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The clitic allomorph 'e/ə/ of the definite article de/də/the

The definite article de/də/the has the allomorph e/ə/, which shows up after monosyllabic words ending in a non-continuant segment. The relation between de and e is the subject of this topic.


The definite article de/də/the has the allomorph e/ə/, which shows up after monosyllabic words ending in a non-continuant segment. Some examples are provided in (1):

Example 1

Examples of the occurrence of 'e'
Fan de/e iene dei op de/e oare
Hy hong tsjin de/e muorre
Wy kamen fan de/e oare kant
Oantekeningen yn de/e marzje

In the examples above, e combines with prepositions. This is the most striking combination; also, it is only after prepositions that the allomorph is reflected in the spelling: <'e>. But e is not restricted to prepositions. Take the word om, which is both a preposition and a complementizer, as the examples in (2) show:

Example 2

Examples of the combination of 'om' with 'e'
a. Dokter kaam om e oare dei
doctor came at (preposition) the other day
The doctor came every other day
a.' Dokter wie fan doel om e oare dei wer te kommen
doctor was of aim for (complementizer) the other day again to come
The doctor intended to come again the next day
b. It giet om e tekst
it goes around (preposition) the text
It is the text that it is all about
b.' Hy die syn bêst om e tekst te begripen
he did his best for (complementizer) the text to understand
He did his best to understand the text

Sentences (2a,b) sound far more ‘natural’ than (2ai,2bi). In the former, om and e belong to one and the same syntactic constituent, viz. a prepositional phrase, whereas they belong to separate constituents in the latter.

The use of e instead of de is optional. The only exceptions are some fixed expressions, exemplified in (3):

Example 3

Examples of the obligatory use of 'e' in fixed expressions
om 'e/*de nocht
op 'e/*de doele (wêze)
op 'e/*de tiid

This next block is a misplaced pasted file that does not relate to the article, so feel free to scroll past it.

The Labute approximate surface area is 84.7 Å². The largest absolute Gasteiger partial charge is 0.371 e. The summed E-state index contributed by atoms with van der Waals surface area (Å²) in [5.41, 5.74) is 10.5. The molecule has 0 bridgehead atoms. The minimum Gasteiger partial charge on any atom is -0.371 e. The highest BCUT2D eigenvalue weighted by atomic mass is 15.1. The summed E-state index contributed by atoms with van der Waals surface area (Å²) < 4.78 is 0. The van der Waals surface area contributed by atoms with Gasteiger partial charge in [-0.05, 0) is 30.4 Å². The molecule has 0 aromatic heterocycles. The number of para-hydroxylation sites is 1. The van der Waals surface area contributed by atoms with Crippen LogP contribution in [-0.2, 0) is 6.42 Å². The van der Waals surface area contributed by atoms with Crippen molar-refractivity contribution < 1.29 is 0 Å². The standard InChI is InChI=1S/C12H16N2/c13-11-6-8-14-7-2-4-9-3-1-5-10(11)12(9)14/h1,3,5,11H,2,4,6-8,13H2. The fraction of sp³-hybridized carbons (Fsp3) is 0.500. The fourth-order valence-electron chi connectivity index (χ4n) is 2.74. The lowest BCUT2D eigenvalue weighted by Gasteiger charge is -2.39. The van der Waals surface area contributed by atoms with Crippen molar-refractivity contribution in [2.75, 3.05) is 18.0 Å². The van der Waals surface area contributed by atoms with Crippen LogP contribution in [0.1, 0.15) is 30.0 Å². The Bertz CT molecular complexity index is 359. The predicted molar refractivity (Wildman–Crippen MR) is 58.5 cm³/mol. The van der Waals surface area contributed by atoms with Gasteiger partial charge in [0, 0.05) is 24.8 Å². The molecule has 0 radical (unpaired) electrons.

fan 'e/*de moarn
(confer the phrase it grutste part fan de/e moarn the biggest part of the morning where both de and e are fine)

Because it consists of no more than the vowel schwa, e cannot stand on its own. A word in Frisian may not begin with schwa, so e has to find a host word to its left or, put differently, it is an inherent (en)clitic (see Cliticization). That is why it cannot occur in the configurations in (4):

Example 4

configurations in which 'e' cannot occur
a. Separated from the host word by a pause
Set de ljedder mar tsjin de/e muorre / Set de ljedder mar tsjin ... de/*e muorre put the ladder just against the wall Just put the ladder against the wall
b. In enumerations with contraction
Hy hie it einekroas yn de/e mûle, de/*e eagen, it hier he had the duckweed in the mouth, the eyes, the hair The duckweed was in his mouth, his eyes, his hair
c. With preposition stranding
Der hinget in skilderij oan de/e muorre there hangs a painting on the wall There is a painting hanging on the wall
De/*e muorre hinget in skilderij oan the wall hangs a painting on There is a painting hanging on the wall

The relation between base form and allomorph can be expressed as follows:

de ~ e relation

Figure 1

[click image to enlarge]

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For some speakers, the condition on the context − a monosyllabic word ending in a non-continuant − may be relaxed, with respect to both the monosyllabicity and the non-continuancy requirement. To them, combining, for instance, the prepositions oer/uər/over, above and ûnder/undər/under with e is all right:

Example 5

Wy rûnen oer de/e brêge
we walked over the bridge
We walked over the bridge
De ko moat ûnder de/e bolle
the cow must under the bull
The cow needs (the services of) the bull

It is unknown whether this holds for non-prepositions as well.

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The allomorph e is quite common after monosyllabic prepositions ending in /n/ and /m/: fan/fɔn/of, oan/oən/on, tsjin/tsjɪn/against, yn/in/in, and om/om/round. /n/ and /m/, thus, show the same behaviour as plosives. It is often noted in the phonological literature that nasal consonants count as non-continuant segments.

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